An investigation was launched by Havana station on August 31st as a result of events that further compromised Phillips’ and the CIA position. That investigation concluded that Phillips’ security situation was “the major concern at the present time.” The report of that investigation was written on September 15, 1959. This was the same time period that Phillips allegedly began his recruitment of Veciana, a situation that defies all credibility considering his ongoing security problems. According to Veciana, Phillips/Bishop walked into Julio Lobo’s Banco Financiero in mid-September to begin his recruitment of him. But Newman argues that Phillips would not take such a risk at the heavily-surveilled bank. Additionally, Lobo was known to Cuban authorities as a CIA informant who was bankrolling anti-Castro operations and was also under surveillance.

Veciana allegedly met Phillips/Bishop the following day at the famous (and very public) La Floridita restaurant. Again, Newman points out that this is the last place Phillips/Bishop would want to be seen considering his precarious security situation. And as I have noted previously at this blog, Veciana could have lifted the idea of the La Floridita from Phillips’ 1977 book The Night Watch which preceded Veciana’s first indication of the restaurant during his 1978 HSCA testimony.

Phillips/Bishop supposedly informed Veciana that he needed to undergo testing before his CIA mission could begin. Veciana received a call at Lobo’s bank about a week after the initial contact but, as Newman points out, the phones at the bank would have been monitored making such a contact unlikely. “Joe Melton” was waiting at an apartment building near the US embassy to administer the test while Phillips/Bishop causally waited, reading a newspaper.

After another week went by, Phillips/Bishop called again at the bank and allegedly drove Veciana to a ranch style home in Miramar. Here, Veciana was submitted to another test (administered by “John Smith”) in the form of a type of truth serum. Phillips/Bishop then drove Veciana back to the bank. Newman says that the idea of Phillips driving Veciana around Havana given his security situation is “about as likely as a germ at a Lysol convention” and the only thing missing was the “Aston Martin with automatically revolving license plates.”

At about the same time Veciana was allegedly interrogated under truth serum (about September 30th), behind the scenes the CIA was concerned about the use of Phillips in a previously authorized project that involved propaganda operations in the Havana television field. The project, which was to be supervised by Havana station, was given the cryptonym AMOURETTE-X. After extensive internal machinations which included concerns about Phillips’ security situation, an October 12 memo by Counterintelligence OA Chief Thomas Carroll Jr. stated that he was “unable to give further consideration” to Phillips for use in the project. However, at about the same time, Veciana says that Phillips/Bishop was meeting with him for six hours at the Hotel Riviera to discuss the results of his CIA tests.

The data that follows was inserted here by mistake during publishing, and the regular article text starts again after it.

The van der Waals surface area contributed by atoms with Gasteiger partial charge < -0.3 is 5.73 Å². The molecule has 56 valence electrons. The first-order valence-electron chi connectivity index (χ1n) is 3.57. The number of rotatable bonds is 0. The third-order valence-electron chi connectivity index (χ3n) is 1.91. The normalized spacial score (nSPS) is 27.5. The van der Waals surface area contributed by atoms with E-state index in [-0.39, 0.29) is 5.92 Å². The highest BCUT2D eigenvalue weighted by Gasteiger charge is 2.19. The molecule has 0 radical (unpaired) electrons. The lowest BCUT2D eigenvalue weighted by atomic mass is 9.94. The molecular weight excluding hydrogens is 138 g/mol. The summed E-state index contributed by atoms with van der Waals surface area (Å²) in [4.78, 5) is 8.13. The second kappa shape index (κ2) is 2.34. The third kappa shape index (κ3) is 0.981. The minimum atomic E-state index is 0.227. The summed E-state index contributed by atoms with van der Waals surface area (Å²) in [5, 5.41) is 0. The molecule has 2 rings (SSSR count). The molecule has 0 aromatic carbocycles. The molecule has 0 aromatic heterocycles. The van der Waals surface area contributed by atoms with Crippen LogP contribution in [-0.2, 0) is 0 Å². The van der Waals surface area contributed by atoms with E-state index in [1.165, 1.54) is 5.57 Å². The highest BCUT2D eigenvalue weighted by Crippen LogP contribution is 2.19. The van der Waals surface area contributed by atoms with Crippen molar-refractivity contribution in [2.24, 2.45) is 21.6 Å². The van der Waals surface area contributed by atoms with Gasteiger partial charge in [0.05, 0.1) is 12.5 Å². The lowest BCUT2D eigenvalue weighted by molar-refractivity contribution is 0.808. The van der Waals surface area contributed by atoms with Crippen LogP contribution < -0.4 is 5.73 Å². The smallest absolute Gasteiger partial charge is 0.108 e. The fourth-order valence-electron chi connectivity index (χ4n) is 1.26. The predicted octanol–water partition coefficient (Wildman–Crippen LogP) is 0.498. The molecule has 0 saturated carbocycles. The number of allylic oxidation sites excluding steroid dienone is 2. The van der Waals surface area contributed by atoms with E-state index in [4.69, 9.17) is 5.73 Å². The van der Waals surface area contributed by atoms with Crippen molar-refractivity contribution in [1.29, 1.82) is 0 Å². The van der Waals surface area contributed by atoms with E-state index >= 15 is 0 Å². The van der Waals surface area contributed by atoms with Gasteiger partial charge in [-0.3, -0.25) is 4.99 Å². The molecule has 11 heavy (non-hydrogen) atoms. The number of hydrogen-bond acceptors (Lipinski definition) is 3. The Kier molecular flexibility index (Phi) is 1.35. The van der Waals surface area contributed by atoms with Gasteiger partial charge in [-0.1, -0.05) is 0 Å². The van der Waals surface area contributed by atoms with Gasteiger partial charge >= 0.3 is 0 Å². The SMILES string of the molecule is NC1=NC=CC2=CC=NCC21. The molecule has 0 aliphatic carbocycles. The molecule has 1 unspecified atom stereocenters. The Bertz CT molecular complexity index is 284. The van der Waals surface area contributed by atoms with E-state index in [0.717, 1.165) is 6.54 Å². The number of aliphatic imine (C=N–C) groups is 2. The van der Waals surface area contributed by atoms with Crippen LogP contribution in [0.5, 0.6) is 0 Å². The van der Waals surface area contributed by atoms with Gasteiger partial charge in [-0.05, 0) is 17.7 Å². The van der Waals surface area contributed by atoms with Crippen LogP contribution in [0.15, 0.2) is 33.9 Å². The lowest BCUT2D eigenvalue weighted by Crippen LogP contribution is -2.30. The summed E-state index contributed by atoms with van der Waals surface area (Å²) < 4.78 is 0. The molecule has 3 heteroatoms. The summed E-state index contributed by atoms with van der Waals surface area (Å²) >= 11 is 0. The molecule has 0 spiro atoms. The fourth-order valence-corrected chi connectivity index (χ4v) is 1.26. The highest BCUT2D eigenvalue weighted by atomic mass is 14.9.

By November 12, Phillips was finally authorized for project AMOURETTE-X [4]. But according to Newman, Phillips’ usefulness was a thing of the past because of his security situation and he was eventually replaced by Emilio Rodriguez who used the pseudonym Arnaldo Berenguer. Phillips left Cuba permanently in February 1960 according to CIA documents.

John Newman has done a good job of dispensing with Veciana’s Cuba recruitment stories. To sum up, it is apparent that the 1959 Cuba recruitment of Veciana by David Phillips is a mere fantasy. Similarly, Veciana’s mid-1960 recruitment by Phillips was equally impossible since Phillips was not in Cuba at the time and indeed, Newman characterizes the story as “fabricated.” And according to Newman, Veciana’s first chronological appearance in CIA records is not until December 9, 1960, about ten months after Phillips left Cuba. [5]

In Part 2, I’ll discuss “Fabiola” and “Joe Melton”, two subjects where I have problems with Newman’s research.


[1] A minor mistake made by Newman is when he says that the first interview with Fonzi took place while Veciana was still incarcerated. But that interview took place at Veciana’s home in Miami on March 2, 1976 (Fonzi, 123). Fonzi had originally intended to visit Veciana at the Atlanta Penitentiary, but changed his mind and this might explain the mix-up.

[2] Ruby apparently first returned to the US from Cuba on September 11 and then, for reasons that are unclear, returned to Cuba on the 12th and finally came back to the US on the 13th. (

[3] Newman says that Fabian Escalante was the first to discover the problem with the date Phillips supposedly recruited Veciana in Cuba and therefore moved it to 1959 in his 1995 book The Secret War. Newman diplomatically says he will leave it to “others to ponder” the reason it took researchers so long to catch up to Escalante. But it is obvious that researchers simply wanted to believe Veciana’s assertions as reported in Fonzi’s book and therefore did not question the 1960 time frame.

[4] Critics of Newman, who potentially include conspiracy theorists, might point out some problems with his narrative of the 1959-60 period. For instance, Newman tries to show the difficulty Phillips had in getting approved for the AMOURETTE-X project and implies it was because of Phillips’ ongoing security issues. Those security concerns were a consideration, but Phillips was eventually approved for the project, and critics could say the security issues could not have been as bad as Newman claims. Additionally, Newman makes the case that Phillips was in danger of being imprisoned or even executed because of his association with the Cuban cattlemen (many of whom were arrested) and the loss of operational cover that resulted. But despite this, Phillips went back to Cuba in August 1959 and remained there until February of the following year, again leaving Newman open to criticism on this point.

[5] Theorists have been proven at least partly correct that the 2017 document releases would provide new revelations as some of these were used by Newman in his work debunking Veciana.